The extensive resistance to building right on top of the disputed magnolia tree in City/County Plaza proves there’s still plenty of vitality in Asheville’s old democratic bones. Many usually apolitical people have joined the fight, saying something like, “This is the last straw.”
But the last straw in what?
If the magnolia could speak, I believe it would say, “The last straw in letting big property interests decide what our city will be.”
A huge private building in our main public park—on the front porch of the beloved City Building—is only the most blatant example of the overwhelming power of big property interests. It’s really just an extension of the experience of every neighborhood that’s seen its peace shattered by giant condo developments; of every person who’s watched their treasured green spaces buried by buildings, asphalt and people.
But unless we can connect this resistance with a principle that’s broader than just saving a magnolia tree, all that precious energy will simply evaporate into Asheville’s ever-more-polluted skies.
That bigger principle is deciding that the time has come for Asheville’s democracy to take control of developments larger than a specified size: say, 5,000 square feet. In other words, if someone wants to build something that would have an impact equivalent to that of three ordinary houses, then residents of the affected neighborhood and City Council should decide whether the proposed development would be in everyone’s best interests.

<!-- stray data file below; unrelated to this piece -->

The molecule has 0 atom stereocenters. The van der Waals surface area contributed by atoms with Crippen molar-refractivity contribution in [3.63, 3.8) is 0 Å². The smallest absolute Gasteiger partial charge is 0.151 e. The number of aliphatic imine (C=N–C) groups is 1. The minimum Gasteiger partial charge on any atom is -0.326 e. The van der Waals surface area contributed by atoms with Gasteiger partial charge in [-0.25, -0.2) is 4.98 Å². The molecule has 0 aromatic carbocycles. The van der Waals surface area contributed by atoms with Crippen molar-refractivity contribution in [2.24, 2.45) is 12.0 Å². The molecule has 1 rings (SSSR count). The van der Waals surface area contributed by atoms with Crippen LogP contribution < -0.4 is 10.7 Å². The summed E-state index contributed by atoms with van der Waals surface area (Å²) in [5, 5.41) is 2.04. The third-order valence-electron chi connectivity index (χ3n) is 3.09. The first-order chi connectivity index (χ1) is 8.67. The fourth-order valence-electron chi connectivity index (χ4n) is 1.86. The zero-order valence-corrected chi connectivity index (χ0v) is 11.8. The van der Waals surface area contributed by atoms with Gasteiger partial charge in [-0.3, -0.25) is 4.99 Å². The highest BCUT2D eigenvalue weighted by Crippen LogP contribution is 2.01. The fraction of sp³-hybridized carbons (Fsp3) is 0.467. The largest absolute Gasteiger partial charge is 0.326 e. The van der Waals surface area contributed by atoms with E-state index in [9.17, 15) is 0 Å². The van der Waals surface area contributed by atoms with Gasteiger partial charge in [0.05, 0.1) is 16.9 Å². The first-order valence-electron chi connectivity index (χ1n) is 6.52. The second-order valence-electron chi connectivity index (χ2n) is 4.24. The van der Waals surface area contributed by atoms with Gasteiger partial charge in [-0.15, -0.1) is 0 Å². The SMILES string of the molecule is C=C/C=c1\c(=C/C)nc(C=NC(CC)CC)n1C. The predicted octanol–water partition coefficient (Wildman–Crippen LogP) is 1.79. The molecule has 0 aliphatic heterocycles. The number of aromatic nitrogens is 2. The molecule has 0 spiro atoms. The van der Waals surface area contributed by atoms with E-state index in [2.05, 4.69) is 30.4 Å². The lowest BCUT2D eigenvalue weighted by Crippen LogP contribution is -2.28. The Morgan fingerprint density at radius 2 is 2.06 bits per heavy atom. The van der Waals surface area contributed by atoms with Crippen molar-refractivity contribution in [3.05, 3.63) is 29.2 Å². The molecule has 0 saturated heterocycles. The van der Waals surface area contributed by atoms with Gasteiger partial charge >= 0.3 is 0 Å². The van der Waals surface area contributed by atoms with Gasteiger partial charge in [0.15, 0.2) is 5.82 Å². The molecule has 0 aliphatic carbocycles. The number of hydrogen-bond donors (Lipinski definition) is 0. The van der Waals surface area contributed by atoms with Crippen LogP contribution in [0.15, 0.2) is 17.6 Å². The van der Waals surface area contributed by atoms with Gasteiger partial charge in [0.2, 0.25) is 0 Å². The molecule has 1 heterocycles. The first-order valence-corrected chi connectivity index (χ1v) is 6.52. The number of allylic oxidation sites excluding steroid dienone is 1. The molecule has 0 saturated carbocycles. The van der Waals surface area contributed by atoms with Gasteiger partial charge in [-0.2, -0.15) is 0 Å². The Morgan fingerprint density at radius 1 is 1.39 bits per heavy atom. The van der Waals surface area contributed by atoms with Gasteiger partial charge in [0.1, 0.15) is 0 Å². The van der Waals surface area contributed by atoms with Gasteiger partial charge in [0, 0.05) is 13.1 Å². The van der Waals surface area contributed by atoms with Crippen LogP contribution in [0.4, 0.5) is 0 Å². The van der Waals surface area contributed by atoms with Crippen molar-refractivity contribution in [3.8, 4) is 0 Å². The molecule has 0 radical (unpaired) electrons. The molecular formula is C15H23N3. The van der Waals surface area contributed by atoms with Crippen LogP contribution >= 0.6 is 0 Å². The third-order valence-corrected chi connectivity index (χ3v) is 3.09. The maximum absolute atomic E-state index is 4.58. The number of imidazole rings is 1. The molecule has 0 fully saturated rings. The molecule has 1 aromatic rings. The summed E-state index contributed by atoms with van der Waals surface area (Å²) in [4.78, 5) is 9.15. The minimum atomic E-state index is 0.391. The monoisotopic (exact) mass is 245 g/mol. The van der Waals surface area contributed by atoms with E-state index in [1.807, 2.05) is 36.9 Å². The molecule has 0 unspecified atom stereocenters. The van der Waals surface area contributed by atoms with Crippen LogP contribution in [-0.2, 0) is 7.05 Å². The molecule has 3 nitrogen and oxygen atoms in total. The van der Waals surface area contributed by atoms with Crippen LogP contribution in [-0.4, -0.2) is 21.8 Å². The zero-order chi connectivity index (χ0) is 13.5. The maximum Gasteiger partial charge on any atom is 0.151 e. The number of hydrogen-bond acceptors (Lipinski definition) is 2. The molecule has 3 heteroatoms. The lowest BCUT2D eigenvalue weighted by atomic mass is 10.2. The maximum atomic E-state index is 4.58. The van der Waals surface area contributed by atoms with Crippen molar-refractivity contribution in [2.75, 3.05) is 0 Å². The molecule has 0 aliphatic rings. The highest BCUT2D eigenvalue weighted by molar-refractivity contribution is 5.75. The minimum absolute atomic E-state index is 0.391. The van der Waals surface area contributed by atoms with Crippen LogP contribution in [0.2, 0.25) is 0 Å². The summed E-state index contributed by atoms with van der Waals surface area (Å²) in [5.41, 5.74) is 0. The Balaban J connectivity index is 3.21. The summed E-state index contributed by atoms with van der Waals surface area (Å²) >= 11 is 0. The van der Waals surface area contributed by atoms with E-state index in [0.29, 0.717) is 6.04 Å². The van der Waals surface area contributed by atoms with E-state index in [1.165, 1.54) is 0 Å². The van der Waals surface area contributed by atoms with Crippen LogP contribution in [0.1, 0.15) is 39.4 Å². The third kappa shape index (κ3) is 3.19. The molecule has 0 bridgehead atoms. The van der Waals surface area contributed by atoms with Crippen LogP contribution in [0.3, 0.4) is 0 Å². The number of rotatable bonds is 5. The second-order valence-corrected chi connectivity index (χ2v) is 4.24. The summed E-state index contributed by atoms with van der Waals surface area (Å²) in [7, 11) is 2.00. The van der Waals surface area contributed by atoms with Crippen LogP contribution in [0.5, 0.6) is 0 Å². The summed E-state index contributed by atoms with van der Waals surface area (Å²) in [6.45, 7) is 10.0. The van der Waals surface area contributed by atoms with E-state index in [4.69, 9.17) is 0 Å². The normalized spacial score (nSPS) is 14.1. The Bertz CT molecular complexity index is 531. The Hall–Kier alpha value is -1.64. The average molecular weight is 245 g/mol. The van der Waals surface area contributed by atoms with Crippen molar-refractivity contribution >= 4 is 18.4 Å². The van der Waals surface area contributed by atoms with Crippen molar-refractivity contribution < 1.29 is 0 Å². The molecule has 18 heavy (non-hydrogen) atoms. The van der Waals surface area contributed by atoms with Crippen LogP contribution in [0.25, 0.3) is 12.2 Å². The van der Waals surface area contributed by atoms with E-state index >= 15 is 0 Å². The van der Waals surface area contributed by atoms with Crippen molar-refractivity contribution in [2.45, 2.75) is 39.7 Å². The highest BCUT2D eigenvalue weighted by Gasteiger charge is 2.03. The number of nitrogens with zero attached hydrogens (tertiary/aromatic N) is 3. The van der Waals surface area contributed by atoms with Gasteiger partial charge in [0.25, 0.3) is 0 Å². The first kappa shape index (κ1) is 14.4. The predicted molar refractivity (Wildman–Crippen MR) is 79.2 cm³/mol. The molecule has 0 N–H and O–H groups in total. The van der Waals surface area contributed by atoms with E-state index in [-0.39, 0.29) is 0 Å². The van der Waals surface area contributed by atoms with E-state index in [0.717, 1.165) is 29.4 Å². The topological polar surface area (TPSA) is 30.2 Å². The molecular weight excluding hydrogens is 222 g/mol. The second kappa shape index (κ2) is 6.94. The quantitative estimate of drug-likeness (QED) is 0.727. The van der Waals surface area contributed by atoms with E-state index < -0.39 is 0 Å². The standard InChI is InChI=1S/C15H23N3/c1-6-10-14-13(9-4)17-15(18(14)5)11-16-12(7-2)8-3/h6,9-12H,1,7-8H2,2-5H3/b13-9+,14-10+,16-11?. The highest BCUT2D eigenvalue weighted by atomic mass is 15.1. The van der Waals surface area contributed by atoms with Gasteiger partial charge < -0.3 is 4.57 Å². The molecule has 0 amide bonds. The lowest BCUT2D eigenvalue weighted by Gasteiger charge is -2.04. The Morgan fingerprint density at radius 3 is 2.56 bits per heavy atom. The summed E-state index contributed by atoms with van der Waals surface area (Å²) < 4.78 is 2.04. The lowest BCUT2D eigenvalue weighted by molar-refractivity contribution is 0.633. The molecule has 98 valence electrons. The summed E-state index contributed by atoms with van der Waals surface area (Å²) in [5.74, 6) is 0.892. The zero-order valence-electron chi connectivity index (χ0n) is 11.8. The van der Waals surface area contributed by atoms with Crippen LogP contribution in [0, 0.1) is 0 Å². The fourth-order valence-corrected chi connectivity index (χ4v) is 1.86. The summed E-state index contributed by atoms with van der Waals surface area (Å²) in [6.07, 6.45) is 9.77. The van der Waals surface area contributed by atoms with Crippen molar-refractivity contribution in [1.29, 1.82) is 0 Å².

The Unified Development Ordinance currently states that developments of less than 100,000 square feet need not be considered by City Council. That’s the equivalent of 50 to 65 middle-class homes! Changing this standard, however, will first require city residents to conclude that Asheville has about as many people and big developments as it needs. That preserving our green spaces, natural life-support systems and easygoing way of life is now more important than honoring the rights of big property interests.
A truce with nature
Most Ashevilleans aren’t willing to support such a principle, I believe, due to one or more of three major objections. The first stems from the adage, “You can’t stop progress.” The corollary is that if our economy isn’t expanding and the city’s population isn’t increasing, then Asheville is dying. Yet many European countries now have decreasing populations, and they’re not dying. And in our own country, many Northern cities have declining populations while remaining fine (or even finer) places to live.
And even if there is some truth to this objection, does that mean we’re doomed to eventually see every green space developed? As noted conservative philosopher (and Asheville native) Richard Weaver observed in the 1950s: “A disequilibrium, called progress, has been institutionalized. It is causing us to sacrifice comfort, leisure and enjoyment to win Pyrrhic victories over nature at points of no strategic importance.” Even so-called “smart growth” no longer represents progress, because it’s so detrimental to our quality of life.